September 16, 2016

What’s perceived safe could be much more dangerous than what’s perceived risky. Why is that so hard to understand?

Sir, Gillian Tett, responding to “Why on earth would anyone buy a bond that yields a negative interest rate?” includes in the answer: “desperation” (they cannot think of anywhere else to park their funds) or “regulation” (they have to buy bonds to comply with financial supervision rules or investment mandates)” “The alchemists who turn negative yields into profit” September 16.

And then Ms. Tett explains interestingly how “some investors have found ways to make those negative yields pay” with “the rather esoteric corner of finance of dollar-yen cross currency swaps”.

But, if “government intervention to reinvigorate stagnant economies has left markets so peculiarly distorted” is the search for profit opportunities derived from distortions more important than eliminating the distortions?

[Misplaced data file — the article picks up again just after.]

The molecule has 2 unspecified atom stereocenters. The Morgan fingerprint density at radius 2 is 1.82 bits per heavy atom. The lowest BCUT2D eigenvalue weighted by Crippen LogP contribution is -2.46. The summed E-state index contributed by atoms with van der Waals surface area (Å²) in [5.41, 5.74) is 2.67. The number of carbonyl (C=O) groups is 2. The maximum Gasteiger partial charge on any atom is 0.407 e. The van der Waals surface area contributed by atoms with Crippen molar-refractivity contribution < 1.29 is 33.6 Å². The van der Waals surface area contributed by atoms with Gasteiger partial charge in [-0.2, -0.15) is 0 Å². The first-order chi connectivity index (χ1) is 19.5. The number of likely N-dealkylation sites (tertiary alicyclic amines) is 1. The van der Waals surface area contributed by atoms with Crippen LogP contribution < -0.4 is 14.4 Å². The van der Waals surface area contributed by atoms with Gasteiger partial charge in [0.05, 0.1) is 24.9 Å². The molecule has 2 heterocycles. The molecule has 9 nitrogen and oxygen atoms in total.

I ask, because in all these years Ms. Tett has been unwilling to touch, even with a ten-foot pole, one of the most fundamental sources of distortion, namely the risk weighted capital requirements for banks.

That piece of regulation, by focusing on the ex-ante perceived risk of bank assets, and not on the ex-post risk for the banking system conditioned to how banks manage those ex-ante perceived risks, is loony and dangerous. As an example it allowed regulators to come up with a risk weight of only 20% for AAA to AA rated assets, while placing one of 150% on the so much less dangerous assets like the below BB- rated.

Sir, am I wrong to think an anthropologist should be able understand this?

@PerKurowski ©